Canada offers a better model because it gives people more leeway to make their own choices. Anyone whose suffering is unbearable can choose assisted dying. They don’t need to be terminally ill. And, singularly, the question of knowing what constitutes “unbearable” suffering belongs to the patients themselves, provided they are of sound mind. There is a ten day cooling off period, in case they have any doubts. In many cases, just having the option of assisted death gives people a sense of comfort and control. In Oregon, one-third of people who receive the prescribed deadly drug ultimately choose not to take it.
Even as more and more societies accept the principle of physician-assisted dying, difficult questions remain. Some people fear that its availability may cause health services to skimp on palliative care. But this is not ordered. Canada’s bill on assisted dying was explicitly linked to increased funding for palliative and long-term care.
If physician-assisted dying becomes commonplace, will older people in need of 24-hour care feel more social pressure to choose death? Many already worry about being a burden on their children or guardians. Some may feel additional guilt if continuing to live is seen as an individual choice, rather than the blind play of fate. This is a real concern. But the possibility that some may agonize over the advisability of dying should not outweigh the certainty that others will suffer excruciating pain if their freedom to choose is denied.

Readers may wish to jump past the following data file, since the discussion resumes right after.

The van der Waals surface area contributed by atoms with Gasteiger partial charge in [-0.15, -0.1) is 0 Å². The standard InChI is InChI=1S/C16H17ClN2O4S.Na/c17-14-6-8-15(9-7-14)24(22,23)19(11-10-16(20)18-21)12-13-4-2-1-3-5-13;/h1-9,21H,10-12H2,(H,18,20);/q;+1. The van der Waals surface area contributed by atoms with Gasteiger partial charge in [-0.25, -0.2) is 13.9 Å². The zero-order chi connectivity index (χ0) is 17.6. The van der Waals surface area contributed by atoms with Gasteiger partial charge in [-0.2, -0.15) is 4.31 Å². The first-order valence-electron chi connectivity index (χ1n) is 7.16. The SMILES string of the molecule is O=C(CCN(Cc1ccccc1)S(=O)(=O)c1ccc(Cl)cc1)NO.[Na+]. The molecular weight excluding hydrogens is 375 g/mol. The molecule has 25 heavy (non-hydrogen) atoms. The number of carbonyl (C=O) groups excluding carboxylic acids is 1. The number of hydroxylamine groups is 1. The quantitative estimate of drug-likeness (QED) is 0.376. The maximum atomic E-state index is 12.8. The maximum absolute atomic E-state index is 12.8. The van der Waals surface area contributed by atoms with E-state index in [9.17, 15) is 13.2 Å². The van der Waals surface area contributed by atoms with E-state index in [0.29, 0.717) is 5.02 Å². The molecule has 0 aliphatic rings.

The most difficult questions arise when an individual’s ability to make an informed choice is in doubt. Some people with mental health problems have thoughts of suicide that come and go. For them, the bar must be very high. Doctors need to make sure they can distinguish between a temporary mental health crisis and a sustained, thoughtful desire to die. If in doubt, they should offer treatment aimed at helping the patient to live.
Free to choose, until the end
Dementia is the most difficult problem of all. A person diagnosed with the disease can make a living will, requesting an assisted death when it becomes serious. But they can change their mind. Such a document should never be used to kill someone against their will, and if those wills are unknowable, they must be allowed to live. Assisted dying should only be reserved for those who can make an informed decision when taking the medication.
No rule in this area is perfect. All should be reviewed in light of new evidence on how they work in practice, or to take into account medical advances. But the general principle – that individuals have the right to choose how they end their lives – is, in our view, a good principle. The evidence from countries that allow physician-assisted dying is that the abuses remain largely hypothetical, while the benefits are real and substantial. It relieves suffering and restores a certain dignity to people at the end of their life. ■
This article appeared in the Leaders section of the print edition under the title “A Final Choice”